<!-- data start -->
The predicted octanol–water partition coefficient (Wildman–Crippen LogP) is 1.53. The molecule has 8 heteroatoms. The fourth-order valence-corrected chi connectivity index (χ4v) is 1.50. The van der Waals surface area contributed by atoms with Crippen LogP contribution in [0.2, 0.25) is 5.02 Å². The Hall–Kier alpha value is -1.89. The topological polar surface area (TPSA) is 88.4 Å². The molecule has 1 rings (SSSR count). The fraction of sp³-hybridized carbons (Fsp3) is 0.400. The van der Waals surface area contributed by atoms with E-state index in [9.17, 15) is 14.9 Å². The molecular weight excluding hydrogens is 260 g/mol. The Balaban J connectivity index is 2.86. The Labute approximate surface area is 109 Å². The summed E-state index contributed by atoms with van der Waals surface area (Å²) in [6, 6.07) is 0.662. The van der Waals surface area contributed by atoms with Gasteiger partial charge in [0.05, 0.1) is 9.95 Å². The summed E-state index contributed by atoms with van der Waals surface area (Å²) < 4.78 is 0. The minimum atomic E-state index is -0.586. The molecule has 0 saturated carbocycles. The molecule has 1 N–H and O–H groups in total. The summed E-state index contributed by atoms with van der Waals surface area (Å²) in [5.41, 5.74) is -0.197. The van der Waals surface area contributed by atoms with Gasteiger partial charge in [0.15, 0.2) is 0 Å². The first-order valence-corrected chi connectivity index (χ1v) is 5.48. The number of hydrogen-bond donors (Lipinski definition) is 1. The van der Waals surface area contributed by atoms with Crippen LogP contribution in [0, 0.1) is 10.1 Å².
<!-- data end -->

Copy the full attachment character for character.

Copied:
The predicted octanol–water partition coefficient (Wildman–Crippen LogP) is 1.53. The molecule has 8 heteroatoms. The fourth-order valence-corrected chi connectivity index (χ4v) is 1.50. The van der Waals surface area contributed by atoms with Crippen LogP contribution in [0.2, 0.25) is 5.02 Å². The Hall–Kier alpha value is -1.89. The topological polar surface area (TPSA) is 88.4 Å². The molecule has 1 rings (SSSR count). The fraction of sp³-hybridized carbons (Fsp3) is 0.400. The van der Waals surface area contributed by atoms with E-state index in [9.17, 15) is 14.9 Å². The molecular weight excluding hydrogens is 260 g/mol. The Balaban J connectivity index is 2.86. The Labute approximate surface area is 109 Å². The summed E-state index contributed by atoms with van der Waals surface area (Å²) in [6, 6.07) is 0.662. The van der Waals surface area contributed by atoms with Gasteiger partial charge in [0.05, 0.1) is 9.95 Å². The summed E-state index contributed by atoms with van der Waals surface area (Å²) < 4.78 is 0. The minimum atomic E-state index is -0.586. The molecule has 0 saturated carbocycles. The molecule has 1 N–H and O–H groups in total. The summed E-state index contributed by atoms with van der Waals surface area (Å²) in [5.41, 5.74) is -0.197. The van der Waals surface area contributed by atoms with Gasteiger partial charge in [0.15, 0.2) is 0 Å². The first-order valence-corrected chi connectivity index (χ1v) is 5.48. The number of hydrogen-bond donors (Lipinski definition) is 1. The van der Waals surface area contributed by atoms with Crippen LogP contribution in [0, 0.1) is 10.1 Å².